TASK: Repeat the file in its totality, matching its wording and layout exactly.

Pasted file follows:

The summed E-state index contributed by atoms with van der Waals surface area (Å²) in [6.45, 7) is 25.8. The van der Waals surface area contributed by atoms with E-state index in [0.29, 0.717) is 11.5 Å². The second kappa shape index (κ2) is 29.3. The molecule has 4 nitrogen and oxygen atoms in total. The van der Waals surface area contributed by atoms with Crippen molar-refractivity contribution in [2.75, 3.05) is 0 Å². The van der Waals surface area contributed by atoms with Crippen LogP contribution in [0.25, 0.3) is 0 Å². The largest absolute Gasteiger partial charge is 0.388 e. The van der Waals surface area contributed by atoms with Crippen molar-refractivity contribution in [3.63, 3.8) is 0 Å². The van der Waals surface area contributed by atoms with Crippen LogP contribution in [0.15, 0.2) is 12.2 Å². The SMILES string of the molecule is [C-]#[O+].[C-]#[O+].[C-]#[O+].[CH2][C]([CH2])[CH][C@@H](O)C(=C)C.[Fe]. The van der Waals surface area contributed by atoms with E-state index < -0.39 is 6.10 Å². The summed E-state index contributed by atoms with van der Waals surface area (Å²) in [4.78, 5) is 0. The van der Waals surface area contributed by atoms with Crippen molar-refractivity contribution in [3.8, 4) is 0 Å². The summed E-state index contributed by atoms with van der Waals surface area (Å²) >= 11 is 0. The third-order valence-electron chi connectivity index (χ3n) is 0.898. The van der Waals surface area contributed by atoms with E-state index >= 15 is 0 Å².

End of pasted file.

The summed E-state index contributed by atoms with van der Waals surface area (Å²) in [6.45, 7) is 25.8. The van der Waals surface area contributed by atoms with E-state index in [0.29, 0.717) is 11.5 Å². The second kappa shape index (κ2) is 29.3. The molecule has 4 nitrogen and oxygen atoms in total. The van der Waals surface area contributed by atoms with Crippen molar-refractivity contribution in [2.75, 3.05) is 0 Å². The van der Waals surface area contributed by atoms with Crippen LogP contribution in [0.25, 0.3) is 0 Å². The largest absolute Gasteiger partial charge is 0.388 e. The van der Waals surface area contributed by atoms with Crippen molar-refractivity contribution in [3.63, 3.8) is 0 Å². The van der Waals surface area contributed by atoms with Crippen LogP contribution in [0.15, 0.2) is 12.2 Å². The SMILES string of the molecule is [C-]#[O+].[C-]#[O+].[C-]#[O+].[CH2][C]([CH2])[CH][C@@H](O)C(=C)C.[Fe]. The van der Waals surface area contributed by atoms with E-state index < -0.39 is 6.10 Å². The summed E-state index contributed by atoms with van der Waals surface area (Å²) in [4.78, 5) is 0. The van der Waals surface area contributed by atoms with Crippen molar-refractivity contribution in [3.8, 4) is 0 Å². The summed E-state index contributed by atoms with van der Waals surface area (Å²) >= 11 is 0. The third-order valence-electron chi connectivity index (χ3n) is 0.898. The van der Waals surface area contributed by atoms with E-state index >= 15 is 0 Å².